How to Wow

What do Bill Clinton, Barak Obama, Katie Couric and Oprah Winfrey have in common? They are all physically attractive, intelligent, extremely accomplished in their chosen careers, and each has achieved celebrity status. But there is an even more important common denominator here, one that has played a significant role in their notable achievements. Each possesses an irresistible charm that draws and captivates people, turning them into friends, allies, supporters and fans. This charisma is a hard to define personality trait that gives each of them a magnetic quality and appeal that allows them to persuade, influence and lead others in a seemingly effortless way.

To those around them, this elusive quality appears to be innate, and coupled with their good looks and intelligence must surely be a gift one is either born with, or not. After all, if we can't really define it, how can it be learned? Fortunately this is not true, and everyone does have the ability to increase their charisma quotient. However, for each person this learning must be individualized in a way that it becomes their own signature style, not just an obvious attempt to imitate the behaviors that work effectively for others. The first step towards increasing your personal magnetism is to make the decision that you want to work on your attraction skills, and are willing to put in a consistent effort and practice them in your day to day life. Once you have made this commitment to change, you are ready to begin a study of the common traits of irresistible people--and look at how each of these can be adapted to your own unique style and personality type

To begin with, it is important to recognize that charisma is encapsulated into both verbal and nonverbal communication and behavior. Optimal expression occurs when these two are in sync with one another because a consistent and clear message will be more convincing and powerful to the listener. Keeping this in mind, let's take a closer look at what these individuals have in common that makes them so irresistible, and use this to help you learn how to wow the people around you.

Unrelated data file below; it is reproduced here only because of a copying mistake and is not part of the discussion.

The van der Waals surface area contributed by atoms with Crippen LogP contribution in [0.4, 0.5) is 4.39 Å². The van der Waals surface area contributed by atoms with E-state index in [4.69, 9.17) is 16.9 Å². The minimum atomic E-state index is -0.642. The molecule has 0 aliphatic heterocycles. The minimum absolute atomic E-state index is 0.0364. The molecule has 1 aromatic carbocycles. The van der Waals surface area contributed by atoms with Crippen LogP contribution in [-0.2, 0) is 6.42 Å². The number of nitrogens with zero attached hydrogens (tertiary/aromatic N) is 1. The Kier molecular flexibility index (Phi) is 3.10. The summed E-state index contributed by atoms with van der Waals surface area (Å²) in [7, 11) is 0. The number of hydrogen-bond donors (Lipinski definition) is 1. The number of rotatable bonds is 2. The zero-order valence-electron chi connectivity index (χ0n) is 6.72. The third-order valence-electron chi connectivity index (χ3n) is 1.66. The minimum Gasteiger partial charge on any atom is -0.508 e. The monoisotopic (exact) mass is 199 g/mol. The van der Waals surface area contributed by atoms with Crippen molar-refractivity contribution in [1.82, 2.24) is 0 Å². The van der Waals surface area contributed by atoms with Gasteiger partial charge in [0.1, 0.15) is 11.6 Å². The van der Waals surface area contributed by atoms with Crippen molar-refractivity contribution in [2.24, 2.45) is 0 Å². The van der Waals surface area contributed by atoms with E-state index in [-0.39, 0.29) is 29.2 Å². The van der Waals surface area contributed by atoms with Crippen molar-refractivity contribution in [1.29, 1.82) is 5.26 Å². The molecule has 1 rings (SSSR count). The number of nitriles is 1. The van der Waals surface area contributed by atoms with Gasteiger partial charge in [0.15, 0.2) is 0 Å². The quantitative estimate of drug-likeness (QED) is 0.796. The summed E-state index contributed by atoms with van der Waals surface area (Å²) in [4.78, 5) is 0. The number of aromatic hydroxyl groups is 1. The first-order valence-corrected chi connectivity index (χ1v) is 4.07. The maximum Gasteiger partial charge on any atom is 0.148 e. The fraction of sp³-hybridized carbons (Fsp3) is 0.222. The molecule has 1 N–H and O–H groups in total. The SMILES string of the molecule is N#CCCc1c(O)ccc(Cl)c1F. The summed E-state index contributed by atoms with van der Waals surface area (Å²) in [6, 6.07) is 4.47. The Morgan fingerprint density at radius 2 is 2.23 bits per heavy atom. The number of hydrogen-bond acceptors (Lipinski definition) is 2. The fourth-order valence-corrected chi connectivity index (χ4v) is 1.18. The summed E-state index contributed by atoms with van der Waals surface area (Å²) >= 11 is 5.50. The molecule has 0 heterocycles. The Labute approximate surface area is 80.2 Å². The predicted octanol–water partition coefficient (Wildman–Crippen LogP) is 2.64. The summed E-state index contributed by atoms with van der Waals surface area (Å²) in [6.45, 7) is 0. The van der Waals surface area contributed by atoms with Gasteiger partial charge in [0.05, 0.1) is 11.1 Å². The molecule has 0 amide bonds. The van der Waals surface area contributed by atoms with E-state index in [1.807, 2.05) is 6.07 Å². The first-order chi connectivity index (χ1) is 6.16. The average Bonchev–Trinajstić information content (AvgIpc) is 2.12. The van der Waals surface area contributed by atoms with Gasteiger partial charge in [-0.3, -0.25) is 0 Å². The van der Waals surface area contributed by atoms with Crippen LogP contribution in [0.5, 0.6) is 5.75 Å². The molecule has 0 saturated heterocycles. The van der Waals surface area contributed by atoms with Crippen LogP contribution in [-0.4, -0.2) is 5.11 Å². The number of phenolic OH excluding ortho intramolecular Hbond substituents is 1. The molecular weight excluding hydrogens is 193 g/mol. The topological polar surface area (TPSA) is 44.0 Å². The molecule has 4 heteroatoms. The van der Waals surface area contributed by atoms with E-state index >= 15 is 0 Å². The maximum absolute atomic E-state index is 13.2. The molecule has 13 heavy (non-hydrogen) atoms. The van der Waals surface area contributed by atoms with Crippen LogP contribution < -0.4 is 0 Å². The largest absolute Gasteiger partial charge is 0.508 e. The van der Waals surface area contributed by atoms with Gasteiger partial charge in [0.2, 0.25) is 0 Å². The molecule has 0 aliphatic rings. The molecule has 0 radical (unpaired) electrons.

An acquaintance who works in the field of politics once told me about an experience he had with a prominent individual of the opposing party. Prior to their first in-person encounter at a large reception, his impression of her had been a negative one, in which he viewed her as a cold and self-serving individual. However, when they were introduced, he was wowed by the person he encountered. He told me that; "She made me feel like I was the only person in the room." The way she interacted with him completely turned around his opinion of who she is, and influenced how he sees her as a person and as a legislator and leader. Now that is charisma in action.

I went on to ask him for specifics regarding their interaction and the interpersonal skills she employed that made the most positive impression on him. Not surprisingly, he talked about those traits that all magnetic people possess. As you read through these, think about if and how you employ them in your work, personal and intimate relationships.

* Make an immediate connection.

Use strong eye contact, give them a sincere smile and offer a strong handshake. Match this with an open posture and a warm hello. Avoid being distracted by others seeking to interrupt--because giving your complete attention to this other person, for however brief the interaction, will help them to feel important, attractive and valued.

* Keep the initial focus on the other person

Use questions to draw them out and flush out some common views and shared interests. Use your facial expressions to communicate feelings like empathy, surprise, a keen interest and/or appreciation of who they are and what they feel/believe. This communicates that you like the person and feel good about being there with them. Think about how well Oprah does this when she has a quest on the show. She uses great questions that help them to open up to her and the audience, and this creates a group rapport between host, guest and the audience.

* Practice active listening

Make sure you get the person's name correctly, even if you have to ask for it again. Use their name at least once when addressing them and again as you exit the interaction. Use reflective listening to let them know you are listening by picking up on something they have said and asking a follow-up question and/or paraphrasing something they have shared. This puts the other person at ease and helps to establish an immediate rapport. Make sure your nonverbal communication is sending the same message by maintaining eye contact, nodding your head, keeping your expression open and not letting yourself be distracted.